3. Dong Y, Dai T, Liu J, et al. Coronavirus in Continuous Flux: From SARS-CoV to SARS-CoV-2. Advanced Science, 2020, 7(20): 2001474.
  4. Acter T, Uddin N, Das J, et al. Evolution of severe acute respiratory syndrome coronavirus 2 (SARSCoV- 2) as coronavirus disease 2019 (COVID-19) pandemic: A global health emergency. Science of the Total Environment, 2020, 730: 138996.
  5. Arslan M, Xu B and El-Din MG. Transmission of SARS-CoV-2 via fecal-oral and aerosols–borne routes: Environmental dynamics and implications for wastewater management in underprivileged societies. Science of the Total Environment, 2020, 743: 140709.
  6. Atangana E, Oberholster PJ and Turton AR. Will the extraction of COVID-19 from wastewater help flatten the curve?. Chemosphere, 2021, 271: 129429.
  7. Kataki S, Chatterjee S, Vairale MG, et al. Concerns and strategies for wastewater treatment during COVID-19 pandemic to stop plausible transmission. Resources, Conservation and Recycling, 2020, 164: 105156.
  8. Capua I. Circular Health: Empowering the One Health Revolution. EGEA spa, 2020.
  9. Navarro V. The Consequences of Neoliberalism in the Current Pandemic. International Journal of Health Services, 2020, 50(3): 271-275.
  10. Das K, Behera RL and Paital B. Socio-economic impact of COVID-19. In COVID-19 in the Environment, Elsevier, 2022, 153-190.
  11. Bapuji H, Patel C, Ertug G, et al. Corona crisis and inequality: Why management research needs a societal turn, 2020.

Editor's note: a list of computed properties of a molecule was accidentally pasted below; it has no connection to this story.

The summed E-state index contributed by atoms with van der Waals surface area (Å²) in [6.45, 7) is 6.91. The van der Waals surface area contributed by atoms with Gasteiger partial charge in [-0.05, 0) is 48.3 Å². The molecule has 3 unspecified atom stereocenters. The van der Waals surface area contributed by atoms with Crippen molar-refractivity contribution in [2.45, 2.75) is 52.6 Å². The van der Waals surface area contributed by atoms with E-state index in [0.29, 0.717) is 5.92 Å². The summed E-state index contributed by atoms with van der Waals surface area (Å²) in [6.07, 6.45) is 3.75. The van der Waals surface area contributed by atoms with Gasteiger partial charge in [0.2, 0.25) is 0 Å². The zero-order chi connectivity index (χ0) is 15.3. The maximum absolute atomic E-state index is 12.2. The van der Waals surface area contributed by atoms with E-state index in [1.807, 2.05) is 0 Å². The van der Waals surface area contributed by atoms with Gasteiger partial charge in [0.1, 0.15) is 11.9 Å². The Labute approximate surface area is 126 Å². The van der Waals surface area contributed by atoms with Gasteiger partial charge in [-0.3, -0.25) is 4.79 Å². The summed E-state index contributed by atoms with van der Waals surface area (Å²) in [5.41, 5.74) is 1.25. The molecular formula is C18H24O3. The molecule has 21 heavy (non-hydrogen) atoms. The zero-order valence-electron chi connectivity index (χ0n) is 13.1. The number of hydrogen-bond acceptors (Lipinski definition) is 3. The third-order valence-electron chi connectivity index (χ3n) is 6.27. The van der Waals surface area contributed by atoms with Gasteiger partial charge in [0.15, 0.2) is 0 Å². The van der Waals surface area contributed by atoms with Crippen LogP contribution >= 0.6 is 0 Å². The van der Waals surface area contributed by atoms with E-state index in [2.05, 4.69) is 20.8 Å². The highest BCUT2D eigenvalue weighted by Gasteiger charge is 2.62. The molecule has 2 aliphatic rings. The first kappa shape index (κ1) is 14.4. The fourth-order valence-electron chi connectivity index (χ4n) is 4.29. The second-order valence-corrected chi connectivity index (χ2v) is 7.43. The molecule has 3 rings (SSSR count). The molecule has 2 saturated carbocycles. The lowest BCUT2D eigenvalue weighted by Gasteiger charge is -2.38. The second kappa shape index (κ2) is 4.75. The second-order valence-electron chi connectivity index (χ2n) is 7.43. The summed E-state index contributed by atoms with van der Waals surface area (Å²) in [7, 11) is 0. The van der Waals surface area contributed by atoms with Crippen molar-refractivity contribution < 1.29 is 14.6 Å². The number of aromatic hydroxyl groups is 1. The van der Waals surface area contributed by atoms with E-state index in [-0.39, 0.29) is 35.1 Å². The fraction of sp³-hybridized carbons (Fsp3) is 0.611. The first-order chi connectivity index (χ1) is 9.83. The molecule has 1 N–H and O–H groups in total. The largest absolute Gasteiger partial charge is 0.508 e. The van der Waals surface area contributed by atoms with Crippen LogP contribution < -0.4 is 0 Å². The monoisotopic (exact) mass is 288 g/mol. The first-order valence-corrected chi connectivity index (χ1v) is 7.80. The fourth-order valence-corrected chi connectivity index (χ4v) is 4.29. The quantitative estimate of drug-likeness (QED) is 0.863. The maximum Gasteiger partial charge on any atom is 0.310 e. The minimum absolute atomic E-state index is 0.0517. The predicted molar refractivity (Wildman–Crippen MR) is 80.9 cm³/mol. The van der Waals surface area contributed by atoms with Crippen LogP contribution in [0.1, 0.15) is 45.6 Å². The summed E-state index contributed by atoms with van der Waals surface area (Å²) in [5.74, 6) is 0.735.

12. van Barneveld K, Quinlan M, Kriesler P, et al. The COVID-19 pandemic: Lessons on building more equal and sustainable societies. The Economic and Labour Relations Review, 2020, 31(2): 133-157.
  13. Arak University of Medical Sciences Iran. Institutional publication in Farsi, 2020.
  14. Shahraki AA. Post Covid-19 urbanization requires new standards and per capita in planning, design, and building. Social Work and Social Welfare, 2021, 3(1): 167-171.
  15. Agulonye UVP and Adayi D. A Crying Economy in a Bleeding State: Effects of Religious and Ethnic Militia in Nigeria. In Handbook of Research on Ethnic, Racial, and Religious Conflicts and Their Impact on State and Social Security (pp. 273-297). IGI Global, 2022.
  16. Josephson A, Kilic T and Michler JD. Socioeconomic impacts of COVID-19 in low-income countries. Nature Human Behaviour, 2021, 5(5): 557-565.
  17. Tr´eguer F. The Virus of Surveillance: How the COVID-19 pandemic is fuelling technologies of control. Political Anthropological Research on International Social Sciences, 2021, 2(1): 16-46.